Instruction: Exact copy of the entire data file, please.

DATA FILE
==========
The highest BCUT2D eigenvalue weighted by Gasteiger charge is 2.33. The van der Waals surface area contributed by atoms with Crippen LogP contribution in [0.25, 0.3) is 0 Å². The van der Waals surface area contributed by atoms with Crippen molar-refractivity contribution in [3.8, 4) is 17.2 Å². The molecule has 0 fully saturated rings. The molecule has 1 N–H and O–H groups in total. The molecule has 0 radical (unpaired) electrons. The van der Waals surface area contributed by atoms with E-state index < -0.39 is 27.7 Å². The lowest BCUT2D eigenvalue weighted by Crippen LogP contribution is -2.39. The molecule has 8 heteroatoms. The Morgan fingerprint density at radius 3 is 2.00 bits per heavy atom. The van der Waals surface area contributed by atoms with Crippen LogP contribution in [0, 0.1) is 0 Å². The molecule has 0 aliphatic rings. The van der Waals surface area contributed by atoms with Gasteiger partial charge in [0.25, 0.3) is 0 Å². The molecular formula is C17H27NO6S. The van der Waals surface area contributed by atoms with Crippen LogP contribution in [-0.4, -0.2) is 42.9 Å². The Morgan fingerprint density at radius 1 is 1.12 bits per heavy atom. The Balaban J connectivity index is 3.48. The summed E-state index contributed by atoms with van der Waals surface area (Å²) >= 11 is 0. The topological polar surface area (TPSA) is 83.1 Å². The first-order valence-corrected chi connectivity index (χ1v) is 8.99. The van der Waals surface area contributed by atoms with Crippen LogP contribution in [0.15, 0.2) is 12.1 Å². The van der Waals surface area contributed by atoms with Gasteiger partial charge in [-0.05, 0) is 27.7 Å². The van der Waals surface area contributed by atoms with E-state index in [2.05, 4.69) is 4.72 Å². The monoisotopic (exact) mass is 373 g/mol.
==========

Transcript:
The highest BCUT2D eigenvalue weighted by Gasteiger charge is 2.33. The van der Waals surface area contributed by atoms with Crippen LogP contribution in [0.25, 0.3) is 0 Å². The van der Waals surface area contributed by atoms with Crippen molar-refractivity contribution in [3.8, 4) is 17.2 Å². The molecule has 0 fully saturated rings. The molecule has 1 N–H and O–H groups in total. The molecule has 0 radical (unpaired) electrons. The van der Waals surface area contributed by atoms with E-state index < -0.39 is 27.7 Å². The lowest BCUT2D eigenvalue weighted by Crippen LogP contribution is -2.39. The molecule has 8 heteroatoms. The Morgan fingerprint density at radius 3 is 2.00 bits per heavy atom. The van der Waals surface area contributed by atoms with Crippen LogP contribution in [0, 0.1) is 0 Å². The molecule has 0 aliphatic rings. The van der Waals surface area contributed by atoms with Gasteiger partial charge in [0.25, 0.3) is 0 Å². The molecular formula is C17H27NO6S. The van der Waals surface area contributed by atoms with Crippen LogP contribution in [-0.4, -0.2) is 42.9 Å². The Morgan fingerprint density at radius 1 is 1.12 bits per heavy atom. The Balaban J connectivity index is 3.48. The summed E-state index contributed by atoms with van der Waals surface area (Å²) >= 11 is 0. The topological polar surface area (TPSA) is 83.1 Å². The first-order valence-corrected chi connectivity index (χ1v) is 8.99. The van der Waals surface area contributed by atoms with Crippen LogP contribution in [0.15, 0.2) is 12.1 Å². The van der Waals surface area contributed by atoms with Gasteiger partial charge in [-0.05, 0) is 27.7 Å². The van der Waals surface area contributed by atoms with E-state index in [2.05, 4.69) is 4.72 Å². The monoisotopic (exact) mass is 373 g/mol.